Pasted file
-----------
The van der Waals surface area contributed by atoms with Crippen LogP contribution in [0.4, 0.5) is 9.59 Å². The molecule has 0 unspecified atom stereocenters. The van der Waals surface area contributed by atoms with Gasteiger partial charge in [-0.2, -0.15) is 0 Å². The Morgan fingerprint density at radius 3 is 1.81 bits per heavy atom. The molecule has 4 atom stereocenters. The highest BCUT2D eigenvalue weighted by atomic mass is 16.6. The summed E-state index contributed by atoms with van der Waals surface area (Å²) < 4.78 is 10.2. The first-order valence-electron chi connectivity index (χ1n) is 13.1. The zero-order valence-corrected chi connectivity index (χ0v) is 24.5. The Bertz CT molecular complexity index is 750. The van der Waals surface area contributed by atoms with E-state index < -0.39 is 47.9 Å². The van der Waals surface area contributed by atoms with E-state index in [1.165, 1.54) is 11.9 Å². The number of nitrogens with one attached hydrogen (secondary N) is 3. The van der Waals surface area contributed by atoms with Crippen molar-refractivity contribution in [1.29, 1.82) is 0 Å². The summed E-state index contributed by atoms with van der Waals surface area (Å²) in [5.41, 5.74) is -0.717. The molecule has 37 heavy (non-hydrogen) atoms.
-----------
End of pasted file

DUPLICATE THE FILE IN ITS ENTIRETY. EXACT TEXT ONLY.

The van der Waals surface area contributed by atoms with Crippen LogP contribution in [0.4, 0.5) is 9.59 Å². The molecule has 0 unspecified atom stereocenters. The van der Waals surface area contributed by atoms with Gasteiger partial charge in [-0.2, -0.15) is 0 Å². The Morgan fingerprint density at radius 3 is 1.81 bits per heavy atom. The molecule has 4 atom stereocenters. The highest BCUT2D eigenvalue weighted by atomic mass is 16.6. The summed E-state index contributed by atoms with van der Waals surface area (Å²) < 4.78 is 10.2. The first-order valence-electron chi connectivity index (χ1n) is 13.1. The zero-order valence-corrected chi connectivity index (χ0v) is 24.5. The Bertz CT molecular complexity index is 750. The van der Waals surface area contributed by atoms with E-state index < -0.39 is 47.9 Å². The van der Waals surface area contributed by atoms with E-state index in [1.165, 1.54) is 11.9 Å². The number of nitrogens with one attached hydrogen (secondary N) is 3. The van der Waals surface area contributed by atoms with Crippen molar-refractivity contribution in [1.29, 1.82) is 0 Å². The summed E-state index contributed by atoms with van der Waals surface area (Å²) in [5.41, 5.74) is -0.717. The molecule has 37 heavy (non-hydrogen) atoms.